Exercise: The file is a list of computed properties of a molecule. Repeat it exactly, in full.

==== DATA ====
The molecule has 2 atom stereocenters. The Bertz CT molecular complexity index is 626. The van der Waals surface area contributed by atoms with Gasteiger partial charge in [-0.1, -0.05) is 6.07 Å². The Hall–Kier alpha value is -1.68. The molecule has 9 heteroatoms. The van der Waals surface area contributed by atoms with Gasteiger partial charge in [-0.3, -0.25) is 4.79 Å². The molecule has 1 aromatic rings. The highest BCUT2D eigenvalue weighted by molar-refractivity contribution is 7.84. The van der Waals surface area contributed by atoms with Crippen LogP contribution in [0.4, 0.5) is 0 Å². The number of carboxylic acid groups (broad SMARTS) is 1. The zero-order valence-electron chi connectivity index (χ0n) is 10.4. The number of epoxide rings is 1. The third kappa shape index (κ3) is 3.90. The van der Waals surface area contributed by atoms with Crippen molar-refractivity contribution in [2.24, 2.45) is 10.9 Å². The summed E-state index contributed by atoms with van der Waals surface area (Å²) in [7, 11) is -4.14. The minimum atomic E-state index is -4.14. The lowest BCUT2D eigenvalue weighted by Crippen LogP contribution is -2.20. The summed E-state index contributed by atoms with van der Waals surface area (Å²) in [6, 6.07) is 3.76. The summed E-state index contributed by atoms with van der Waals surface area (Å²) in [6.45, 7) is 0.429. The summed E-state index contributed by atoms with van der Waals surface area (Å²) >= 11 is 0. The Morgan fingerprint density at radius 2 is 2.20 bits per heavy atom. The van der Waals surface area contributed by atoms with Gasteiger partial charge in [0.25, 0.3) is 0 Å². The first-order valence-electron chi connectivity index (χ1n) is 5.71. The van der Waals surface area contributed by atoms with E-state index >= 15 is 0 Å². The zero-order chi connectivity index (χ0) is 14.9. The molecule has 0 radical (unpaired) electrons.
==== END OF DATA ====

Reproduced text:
The molecule has 2 atom stereocenters. The Bertz CT molecular complexity index is 626. The van der Waals surface area contributed by atoms with Gasteiger partial charge in [-0.1, -0.05) is 6.07 Å². The Hall–Kier alpha value is -1.68. The molecule has 9 heteroatoms. The van der Waals surface area contributed by atoms with Gasteiger partial charge in [-0.3, -0.25) is 4.79 Å². The molecule has 1 aromatic rings. The highest BCUT2D eigenvalue weighted by molar-refractivity contribution is 7.84. The van der Waals surface area contributed by atoms with Crippen LogP contribution in [0.4, 0.5) is 0 Å². The number of carboxylic acid groups (broad SMARTS) is 1. The zero-order valence-electron chi connectivity index (χ0n) is 10.4. The number of epoxide rings is 1. The third kappa shape index (κ3) is 3.90. The van der Waals surface area contributed by atoms with Crippen molar-refractivity contribution in [2.24, 2.45) is 10.9 Å². The summed E-state index contributed by atoms with van der Waals surface area (Å²) in [7, 11) is -4.14. The minimum atomic E-state index is -4.14. The lowest BCUT2D eigenvalue weighted by Crippen LogP contribution is -2.20. The summed E-state index contributed by atoms with van der Waals surface area (Å²) in [6, 6.07) is 3.76. The summed E-state index contributed by atoms with van der Waals surface area (Å²) in [6.45, 7) is 0.429. The summed E-state index contributed by atoms with van der Waals surface area (Å²) >= 11 is 0. The Morgan fingerprint density at radius 2 is 2.20 bits per heavy atom. The van der Waals surface area contributed by atoms with Gasteiger partial charge in [0.25, 0.3) is 0 Å². The first-order valence-electron chi connectivity index (χ1n) is 5.71. The van der Waals surface area contributed by atoms with E-state index >= 15 is 0 Å². The zero-order chi connectivity index (χ0) is 14.9. The molecule has 0 radical (unpaired) electrons.